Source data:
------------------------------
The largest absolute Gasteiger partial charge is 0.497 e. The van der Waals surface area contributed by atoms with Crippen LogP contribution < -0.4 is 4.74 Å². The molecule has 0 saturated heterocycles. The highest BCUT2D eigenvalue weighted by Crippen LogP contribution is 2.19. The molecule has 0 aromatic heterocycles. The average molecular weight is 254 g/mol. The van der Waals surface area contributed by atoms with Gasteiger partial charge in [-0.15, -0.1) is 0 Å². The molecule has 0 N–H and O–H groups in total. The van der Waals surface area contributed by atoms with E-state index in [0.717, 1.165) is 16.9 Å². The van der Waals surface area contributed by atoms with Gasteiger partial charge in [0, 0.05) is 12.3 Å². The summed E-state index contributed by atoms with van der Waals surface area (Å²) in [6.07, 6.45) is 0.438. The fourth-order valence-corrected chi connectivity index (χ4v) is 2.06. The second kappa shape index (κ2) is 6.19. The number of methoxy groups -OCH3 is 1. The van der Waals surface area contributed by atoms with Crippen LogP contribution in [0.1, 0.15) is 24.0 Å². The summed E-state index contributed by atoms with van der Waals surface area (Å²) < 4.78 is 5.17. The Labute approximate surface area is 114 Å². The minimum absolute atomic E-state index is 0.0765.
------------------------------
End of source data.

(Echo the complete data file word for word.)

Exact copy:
The largest absolute Gasteiger partial charge is 0.497 e. The van der Waals surface area contributed by atoms with Crippen LogP contribution < -0.4 is 4.74 Å². The molecule has 0 saturated heterocycles. The highest BCUT2D eigenvalue weighted by Crippen LogP contribution is 2.19. The molecule has 0 aromatic heterocycles. The average molecular weight is 254 g/mol. The van der Waals surface area contributed by atoms with Gasteiger partial charge in [-0.15, -0.1) is 0 Å². The molecule has 0 N–H and O–H groups in total. The van der Waals surface area contributed by atoms with E-state index in [0.717, 1.165) is 16.9 Å². The van der Waals surface area contributed by atoms with Gasteiger partial charge in [0, 0.05) is 12.3 Å². The summed E-state index contributed by atoms with van der Waals surface area (Å²) in [6.07, 6.45) is 0.438. The fourth-order valence-corrected chi connectivity index (χ4v) is 2.06. The second kappa shape index (κ2) is 6.19. The number of methoxy groups -OCH3 is 1. The van der Waals surface area contributed by atoms with Crippen LogP contribution in [0.1, 0.15) is 24.0 Å². The summed E-state index contributed by atoms with van der Waals surface area (Å²) < 4.78 is 5.17. The Labute approximate surface area is 114 Å². The minimum absolute atomic E-state index is 0.0765.